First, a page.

Sony Pictures is using DDoS attacks to keep its leaked files from spreading.

Report: Sony Pictures Is Using Its Own Cyber-Attacks to Keep Leaked Files From Spreading

Report: Sony Pictures Is Using Its Own Cyber-Attacks to Keep Leaked Files From Spreading

Future Tense
The Citizen's Guide to the Future
Dec. 11 2014 1:19 PM

Report: Sony Pictures Is Using Its Own Cyber-Attacks to Keep Leaked Files From Spreading

Was8886369
The other pearly gates.

Photo by FREDERIC J. BROWN/AFP/Getty Images

Sony Pictures has been dealing with a terrible hack since late November, but the company is taking a stand and counterhacking to keep its leaked files, which include five unreleased movies, from spreading across torrent sites.

Two sources told Recode that Sony is using hundreds of computers in Asia to perform distributed denial of service, or DDoS, attacks on sites that are hosting exposed files from the original hack. But apparently this isn’t happening in a sketchy warehouse somewhere—sources say that Sony is working with Amazon Web Services (Amazon’s cloud service) to launch the counterattacks.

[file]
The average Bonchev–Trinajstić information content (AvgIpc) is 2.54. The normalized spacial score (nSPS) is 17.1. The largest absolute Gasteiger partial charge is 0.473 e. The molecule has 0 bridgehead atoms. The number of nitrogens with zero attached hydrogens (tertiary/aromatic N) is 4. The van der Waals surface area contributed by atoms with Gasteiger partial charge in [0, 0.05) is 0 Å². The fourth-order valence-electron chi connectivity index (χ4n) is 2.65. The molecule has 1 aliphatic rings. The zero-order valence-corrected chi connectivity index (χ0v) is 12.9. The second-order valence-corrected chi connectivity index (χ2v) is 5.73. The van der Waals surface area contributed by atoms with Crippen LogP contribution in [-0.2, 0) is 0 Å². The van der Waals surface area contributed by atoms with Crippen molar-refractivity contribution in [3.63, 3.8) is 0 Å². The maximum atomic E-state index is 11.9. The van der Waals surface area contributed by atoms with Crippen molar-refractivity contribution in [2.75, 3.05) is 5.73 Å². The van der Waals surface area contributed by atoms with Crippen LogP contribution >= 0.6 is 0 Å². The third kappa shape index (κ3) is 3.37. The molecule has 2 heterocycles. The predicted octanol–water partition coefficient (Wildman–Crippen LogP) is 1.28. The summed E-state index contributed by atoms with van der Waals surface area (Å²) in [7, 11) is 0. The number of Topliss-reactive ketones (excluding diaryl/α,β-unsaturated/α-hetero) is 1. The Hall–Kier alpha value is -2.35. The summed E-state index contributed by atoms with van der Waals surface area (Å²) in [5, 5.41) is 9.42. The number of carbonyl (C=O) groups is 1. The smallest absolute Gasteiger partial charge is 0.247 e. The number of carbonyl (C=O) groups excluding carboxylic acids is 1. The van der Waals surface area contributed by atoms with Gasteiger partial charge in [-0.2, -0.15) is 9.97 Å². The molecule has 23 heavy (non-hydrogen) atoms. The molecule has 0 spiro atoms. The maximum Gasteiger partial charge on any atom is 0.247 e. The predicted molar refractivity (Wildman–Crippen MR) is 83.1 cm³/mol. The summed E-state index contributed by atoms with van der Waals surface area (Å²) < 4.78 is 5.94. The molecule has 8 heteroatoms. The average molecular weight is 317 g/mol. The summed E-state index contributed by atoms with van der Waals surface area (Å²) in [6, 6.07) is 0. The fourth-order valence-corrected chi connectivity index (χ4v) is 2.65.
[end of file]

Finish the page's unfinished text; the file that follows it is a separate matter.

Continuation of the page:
Advertisement

The hackers who infiltrated Sony Pictures, known as “Guardians of the Peace,” have released five troves of Sony data over the past few weeks. The company’s countermeasure involves overwhelming torrenters with network requests if they attempt to download files from the leak.

Sony used to use a similar approach in the early 2000s, when illegal file sharing exploded. Sony would plant fake torrent “seeds” on popular sites, and when someone tried to use them, the download would take hours, be extremely processor-intensive, and yield ... nothing. Sony developed the strategy with anti-piracy firm MediaDefender, and the idea was to make the experience painful enough for torrenters that they would want to avoid it in the future by purchasing legitimate media.

Using counterattacks to contain leaks and deal with malicious hackers has been gaining legitimacy. Some cybersecurity experts even feel that the Second Amendment can be interpreted as applying to “cyber arms.” But this approach could also escalate cyber-battles in unintended ways. It’s understandable that Sony Pictures wants to take countermeasures, but it also probably shouldn’t have kept its passwords in a folder named “Password.”

Future Tense is a partnership of SlateNew America, and Arizona State University.